Friday, May 30, 2014

Insider Talk from Food Writers at New York Travel Festival

The second annual New York Travel Festival was a fun weekend of panels, workshops, one-on-ones and masterclasses with industry experts -- all aimed at providing insight and information to avid travelers. The event was held again at Bohemian Hall in New York City. The session that most spoke to culinary adventurous folks such as myself was What's Yummy in Travel. 

The panel was moderated by Matt Gross,editor of, who is a traveler, journalist, and author of  The Turk Who Loved Apples: And Other Tales of Losing My Way Around the WorldMatt was joined by Peter Meehan, co-founder of Lucky Peach gastronomy magazine, former New York Times food columnist, and author; Cheryl Lu-Lien Tan, a New York-based journalist and author of A Tiger In The Kitchen: A Memoir of Food & Family and former Wall Street Journal staff writer; and Jen Murphy, editor at AFAR magazine

What's it like to be a food writer traveling internationally? Sure, it can be glamorous, but according to Peter Meehan, there can be too much of a good thing. His first food writing trip to Europe included nine Michelin star restaurants in less than a week. Food writers face challenges other travelers don't, like when the local speciality is "fish cum" and you end up eating it at every meal, because every host wants to serve you their best dish.  How do you survive a press trip that includes five courses at lunch and dinner? Slender Jen Murphy confided she has resorted to hiding food in her purse. 

But, in a world where food writing seems to be everywhere, what makes a good food story? Jen Murphy believes it is a story that takes you deeply into a culture, a story where the food tells you about the history of a place.  Cheryl Tan likes to write about the characers that haunt the local hole-in-the-wall spots.  She told attendees that the best place to eat in Singapore is the red light district because "men are hungry and the food is cheap!"

The New York Travel Festival has been a spring in New York City event. Check the website in early 2015 for details on the next or follow them on Twitter at @NYTravFest to find out more.

Wednesday, May 21, 2014

Bold, beautiful Damilano Barolos

"The wine of kings, the king of wines.” Barolos are among Italy’s most prized wines, and they are loved for their perfumed nose, layered flavors, great structure, and long cellar life. Paolo Damilano, who has vineyards in the best sites in the region, recently stopped in New York to discuss his family’s historic wines and some new projects.
Because of they are so highly valued, Barolos are typically sold in the U.S. for no less than $50-$60 and often for far more. Yet this tasting began with the Damilano Barolo Lecinquevigne 2009, a relatively new project for the winery. At $35, it is a “gift for the market,” according to Paolo. The wine was ruby with slightly browning at the edges from age. There were tight tannins and spice. As for the nose, Paolo stated, “Balsamic is typical for a Barolo.” The complex layers of flavor included cherries and clove. Seventy percent of sales of Lecinquevigne are in the U.S., and it is the perfect economically priced Barolo to drink now. For those who have never tried Barolo, it’s a good entry point as well.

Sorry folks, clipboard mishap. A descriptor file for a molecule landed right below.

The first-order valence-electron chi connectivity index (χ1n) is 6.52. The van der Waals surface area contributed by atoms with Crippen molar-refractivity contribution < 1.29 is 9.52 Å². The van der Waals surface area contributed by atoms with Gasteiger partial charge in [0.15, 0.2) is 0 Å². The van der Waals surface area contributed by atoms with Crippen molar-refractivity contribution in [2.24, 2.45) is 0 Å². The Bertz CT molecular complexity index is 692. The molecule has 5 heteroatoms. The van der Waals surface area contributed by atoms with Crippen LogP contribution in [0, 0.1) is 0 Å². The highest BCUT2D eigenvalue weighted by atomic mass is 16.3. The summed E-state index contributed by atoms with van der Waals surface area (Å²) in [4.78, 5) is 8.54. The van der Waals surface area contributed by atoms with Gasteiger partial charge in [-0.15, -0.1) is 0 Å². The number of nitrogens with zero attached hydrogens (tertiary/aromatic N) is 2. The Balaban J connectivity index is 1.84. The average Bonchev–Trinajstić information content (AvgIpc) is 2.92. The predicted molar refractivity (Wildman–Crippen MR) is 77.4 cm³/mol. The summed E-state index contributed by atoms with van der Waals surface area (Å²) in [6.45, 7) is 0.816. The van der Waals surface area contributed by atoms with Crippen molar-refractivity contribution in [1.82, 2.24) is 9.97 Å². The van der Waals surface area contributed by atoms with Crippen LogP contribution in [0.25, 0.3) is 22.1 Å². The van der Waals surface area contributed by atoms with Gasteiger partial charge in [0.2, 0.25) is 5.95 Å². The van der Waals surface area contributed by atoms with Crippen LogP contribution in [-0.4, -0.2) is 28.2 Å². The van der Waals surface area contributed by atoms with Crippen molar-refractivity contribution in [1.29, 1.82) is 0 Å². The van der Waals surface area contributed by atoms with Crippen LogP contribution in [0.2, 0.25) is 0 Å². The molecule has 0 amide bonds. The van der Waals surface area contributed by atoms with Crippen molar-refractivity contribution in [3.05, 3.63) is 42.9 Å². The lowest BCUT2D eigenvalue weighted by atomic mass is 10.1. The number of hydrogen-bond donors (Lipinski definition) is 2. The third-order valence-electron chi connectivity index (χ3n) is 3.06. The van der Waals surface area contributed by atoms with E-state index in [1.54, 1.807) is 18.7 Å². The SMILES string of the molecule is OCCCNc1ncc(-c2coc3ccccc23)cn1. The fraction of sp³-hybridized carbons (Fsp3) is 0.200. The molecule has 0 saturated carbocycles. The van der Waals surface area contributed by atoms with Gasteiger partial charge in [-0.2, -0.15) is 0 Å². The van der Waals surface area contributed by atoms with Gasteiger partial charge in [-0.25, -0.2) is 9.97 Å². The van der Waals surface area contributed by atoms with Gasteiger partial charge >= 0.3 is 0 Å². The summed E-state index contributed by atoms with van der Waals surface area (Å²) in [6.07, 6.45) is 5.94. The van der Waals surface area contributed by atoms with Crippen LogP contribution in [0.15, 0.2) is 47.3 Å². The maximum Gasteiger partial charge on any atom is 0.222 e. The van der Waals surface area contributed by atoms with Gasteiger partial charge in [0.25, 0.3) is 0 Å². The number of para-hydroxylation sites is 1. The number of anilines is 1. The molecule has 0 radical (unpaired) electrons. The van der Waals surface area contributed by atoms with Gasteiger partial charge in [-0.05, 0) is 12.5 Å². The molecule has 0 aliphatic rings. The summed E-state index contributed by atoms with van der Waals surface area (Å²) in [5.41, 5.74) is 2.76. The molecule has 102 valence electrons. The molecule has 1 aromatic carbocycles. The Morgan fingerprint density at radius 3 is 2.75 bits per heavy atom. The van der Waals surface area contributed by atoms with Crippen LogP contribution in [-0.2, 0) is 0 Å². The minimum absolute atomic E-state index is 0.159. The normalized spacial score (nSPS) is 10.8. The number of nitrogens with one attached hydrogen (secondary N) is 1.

The Barolo region has a collection of specific vineyard sites that vary in sun exposure, soil, climate, and vine age. In the tasting, we were able to clearly distinguish among Barolos from different vineyards, even among wines of the same vintage, and all of which are comprised (as all Barolos are) of 100% Nebbiolo grapes. 
Barolo lovers, and they are a passionate bunch, know that the Cannubi cru is widely acknowledged as the most highly regarded vineyard in Barolo. Paolo noted, “Wise people always knew Cannubi had great exposition,” and the Cannubi name was found on a wine label as early as the 18th century. While the borders of this historic vineyard area were recently expanded, the original cru is only 15 hectares in size. Ten of those hectares are farmed by Damilano. 
The tasting continued with the Damilano Barolo DOCG Cannubi 2008. There were violets on the nose, cherries on the palate. The wine was beautifully perfumed, elegant, and had great length. With this wine, Paolo advised, “Don’t look for the power, look for the elegance.” Paola said that in 2008, the winery made a change and stopped using the smaller barrique barrels for aging: they now use only large format barrels. The change has provided a wine in which the fruit is more prominent and the flavors that oak can impart are less present.
We continued with the 2006 Damilano Barolo DOCG Brunate, which I gave my highest rating of the tasting. The wine had higher tannins and more fruit than the Cannubi – in short, it was a bigger wine. With eight years aging, the color of the wine was a light ruby with browning. The nose was balsamic and floral, the flavor was intense with tobacco, cherries, and spice, and it had great length. The wine is produced from the vineyard Brunate in the municipality of La Morra. 
The 2006 Damilano Barolo DOCG Liste was our final wine. This wine was deeper in color and the nose had blackberries and smoked meat. This well-structured wine showed the aging potential of great Barolos. Along with the production of the moderately priced Lecinquevigne and the commitment to quality in the historic vineyard production, the Damilano family is now looking to bring a Riserva wine to the market that would only be produced in the best vintages. In 2015, Paolo hopes to launch the first Riserva from the 2008 vintage. Judging from the exceptional Damilano wines we tasted that night, the Riserva will be a rare treat that Barolo lovers will eagerly anticipate.